Heritage protection for Flanders' historic frietkots
Flanders’ Heritage minister is expanding his search for historic chip shops that deserve official protection as monuments.
“Frietkot culture”, the craft of frying chips and the experience that goes with it, is recognised as intangible heritage, and shops and kiosks selling fries are a common sight throughout Belgium.
Matthias Diependaele had initially called for local authorities to nominate worthy chip shops by the middle of June, but he is now inviting the general public to submit their favourite frietkot, with the deadline extended to 11 July.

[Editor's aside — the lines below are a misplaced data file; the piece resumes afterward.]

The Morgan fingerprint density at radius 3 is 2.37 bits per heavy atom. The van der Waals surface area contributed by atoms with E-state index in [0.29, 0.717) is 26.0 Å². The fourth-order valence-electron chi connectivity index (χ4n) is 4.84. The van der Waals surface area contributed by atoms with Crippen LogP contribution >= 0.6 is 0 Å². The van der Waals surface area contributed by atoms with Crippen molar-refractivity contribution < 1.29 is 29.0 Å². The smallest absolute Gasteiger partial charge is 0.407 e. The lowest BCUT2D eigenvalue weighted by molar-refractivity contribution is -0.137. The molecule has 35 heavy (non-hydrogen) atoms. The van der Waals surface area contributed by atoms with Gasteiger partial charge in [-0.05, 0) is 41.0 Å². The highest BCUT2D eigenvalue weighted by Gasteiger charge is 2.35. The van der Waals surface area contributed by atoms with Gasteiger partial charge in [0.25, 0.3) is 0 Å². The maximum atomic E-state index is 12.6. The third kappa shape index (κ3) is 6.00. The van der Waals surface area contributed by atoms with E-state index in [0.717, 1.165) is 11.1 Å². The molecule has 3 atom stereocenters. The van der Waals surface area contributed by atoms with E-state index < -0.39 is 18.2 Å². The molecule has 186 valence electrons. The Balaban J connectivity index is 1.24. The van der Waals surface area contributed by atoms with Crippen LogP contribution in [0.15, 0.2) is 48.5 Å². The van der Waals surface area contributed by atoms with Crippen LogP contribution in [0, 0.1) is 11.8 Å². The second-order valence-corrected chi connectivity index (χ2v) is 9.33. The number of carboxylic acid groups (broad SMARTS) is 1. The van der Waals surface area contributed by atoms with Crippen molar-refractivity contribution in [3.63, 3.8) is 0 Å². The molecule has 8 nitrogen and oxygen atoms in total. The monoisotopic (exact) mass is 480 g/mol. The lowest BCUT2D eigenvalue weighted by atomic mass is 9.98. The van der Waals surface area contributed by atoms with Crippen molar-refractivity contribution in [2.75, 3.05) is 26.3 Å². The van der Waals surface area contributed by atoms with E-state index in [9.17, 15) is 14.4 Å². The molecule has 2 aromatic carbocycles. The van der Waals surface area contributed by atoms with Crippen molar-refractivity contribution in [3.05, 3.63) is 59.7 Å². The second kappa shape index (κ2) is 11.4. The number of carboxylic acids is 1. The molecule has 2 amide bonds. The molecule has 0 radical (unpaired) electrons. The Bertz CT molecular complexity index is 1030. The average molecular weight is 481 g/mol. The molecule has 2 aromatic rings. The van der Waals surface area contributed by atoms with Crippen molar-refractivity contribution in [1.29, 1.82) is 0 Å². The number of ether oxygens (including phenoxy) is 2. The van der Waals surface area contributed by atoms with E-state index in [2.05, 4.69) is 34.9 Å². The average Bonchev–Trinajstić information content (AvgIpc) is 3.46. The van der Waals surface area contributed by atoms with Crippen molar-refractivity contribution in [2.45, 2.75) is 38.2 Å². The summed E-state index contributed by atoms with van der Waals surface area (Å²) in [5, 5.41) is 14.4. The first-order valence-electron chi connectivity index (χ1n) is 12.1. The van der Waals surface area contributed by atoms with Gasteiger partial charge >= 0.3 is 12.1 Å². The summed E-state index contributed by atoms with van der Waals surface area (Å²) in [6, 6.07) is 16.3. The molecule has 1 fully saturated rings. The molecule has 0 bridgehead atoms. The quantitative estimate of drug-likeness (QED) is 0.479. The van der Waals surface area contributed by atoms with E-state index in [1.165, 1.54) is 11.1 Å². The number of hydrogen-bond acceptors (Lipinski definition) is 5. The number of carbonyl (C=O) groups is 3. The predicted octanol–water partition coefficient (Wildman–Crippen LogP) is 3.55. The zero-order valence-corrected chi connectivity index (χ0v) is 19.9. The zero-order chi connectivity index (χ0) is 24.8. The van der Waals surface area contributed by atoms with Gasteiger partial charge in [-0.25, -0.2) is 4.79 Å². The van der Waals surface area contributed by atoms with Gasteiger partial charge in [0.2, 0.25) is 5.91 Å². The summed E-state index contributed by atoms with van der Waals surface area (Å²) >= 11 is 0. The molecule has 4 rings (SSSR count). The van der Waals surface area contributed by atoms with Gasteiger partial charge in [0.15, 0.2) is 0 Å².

According to industry federation Navefri, out of more 4,500 chip shops in Belgium, there are just under 1,000 standalone kiosks. Over the years, many have had to make way for construction, road building or other works.
Diependaele (N-VA) has previously announced that he wanted to protect the region’s oldest, most authentic chip shops. Having chips once a week is “a living tradition in Flanders,” he said. “I find it logical that, in addition to churches and castles, we also protect some of the most typical chip kiosks.”
Anyone who wishes to nominate their local fritkot can do so by email.
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